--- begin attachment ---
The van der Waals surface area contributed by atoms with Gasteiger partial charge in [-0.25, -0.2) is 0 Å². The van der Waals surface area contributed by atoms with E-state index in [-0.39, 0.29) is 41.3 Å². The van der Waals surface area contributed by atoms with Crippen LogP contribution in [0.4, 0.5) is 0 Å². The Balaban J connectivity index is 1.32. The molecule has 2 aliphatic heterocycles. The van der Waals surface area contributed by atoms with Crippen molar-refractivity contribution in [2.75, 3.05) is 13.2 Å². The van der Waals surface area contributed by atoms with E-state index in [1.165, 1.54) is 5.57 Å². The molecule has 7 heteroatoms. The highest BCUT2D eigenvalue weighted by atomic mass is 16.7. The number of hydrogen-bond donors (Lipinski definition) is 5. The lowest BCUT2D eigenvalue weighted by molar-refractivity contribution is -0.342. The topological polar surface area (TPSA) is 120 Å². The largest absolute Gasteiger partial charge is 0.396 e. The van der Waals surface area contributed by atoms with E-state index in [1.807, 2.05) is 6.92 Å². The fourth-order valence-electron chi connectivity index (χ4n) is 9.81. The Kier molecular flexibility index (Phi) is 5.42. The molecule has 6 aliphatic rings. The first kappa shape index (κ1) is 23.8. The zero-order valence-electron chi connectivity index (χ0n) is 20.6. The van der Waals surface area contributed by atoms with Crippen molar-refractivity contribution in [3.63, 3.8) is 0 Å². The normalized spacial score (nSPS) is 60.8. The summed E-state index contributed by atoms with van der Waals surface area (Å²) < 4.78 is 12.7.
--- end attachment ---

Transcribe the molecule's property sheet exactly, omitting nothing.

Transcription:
The van der Waals surface area contributed by atoms with Gasteiger partial charge in [-0.25, -0.2) is 0 Å². The van der Waals surface area contributed by atoms with E-state index in [-0.39, 0.29) is 41.3 Å². The van der Waals surface area contributed by atoms with Crippen LogP contribution in [0.4, 0.5) is 0 Å². The Balaban J connectivity index is 1.32. The molecule has 2 aliphatic heterocycles. The van der Waals surface area contributed by atoms with Crippen molar-refractivity contribution in [2.75, 3.05) is 13.2 Å². The van der Waals surface area contributed by atoms with E-state index in [1.165, 1.54) is 5.57 Å². The molecule has 7 heteroatoms. The highest BCUT2D eigenvalue weighted by atomic mass is 16.7. The number of hydrogen-bond donors (Lipinski definition) is 5. The lowest BCUT2D eigenvalue weighted by molar-refractivity contribution is -0.342. The topological polar surface area (TPSA) is 120 Å². The largest absolute Gasteiger partial charge is 0.396 e. The van der Waals surface area contributed by atoms with E-state index in [1.807, 2.05) is 6.92 Å². The fourth-order valence-electron chi connectivity index (χ4n) is 9.81. The Kier molecular flexibility index (Phi) is 5.42. The molecule has 6 aliphatic rings. The first kappa shape index (κ1) is 23.8. The zero-order valence-electron chi connectivity index (χ0n) is 20.6. The van der Waals surface area contributed by atoms with Crippen molar-refractivity contribution in [3.63, 3.8) is 0 Å². The normalized spacial score (nSPS) is 60.8. The summed E-state index contributed by atoms with van der Waals surface area (Å²) < 4.78 is 12.7.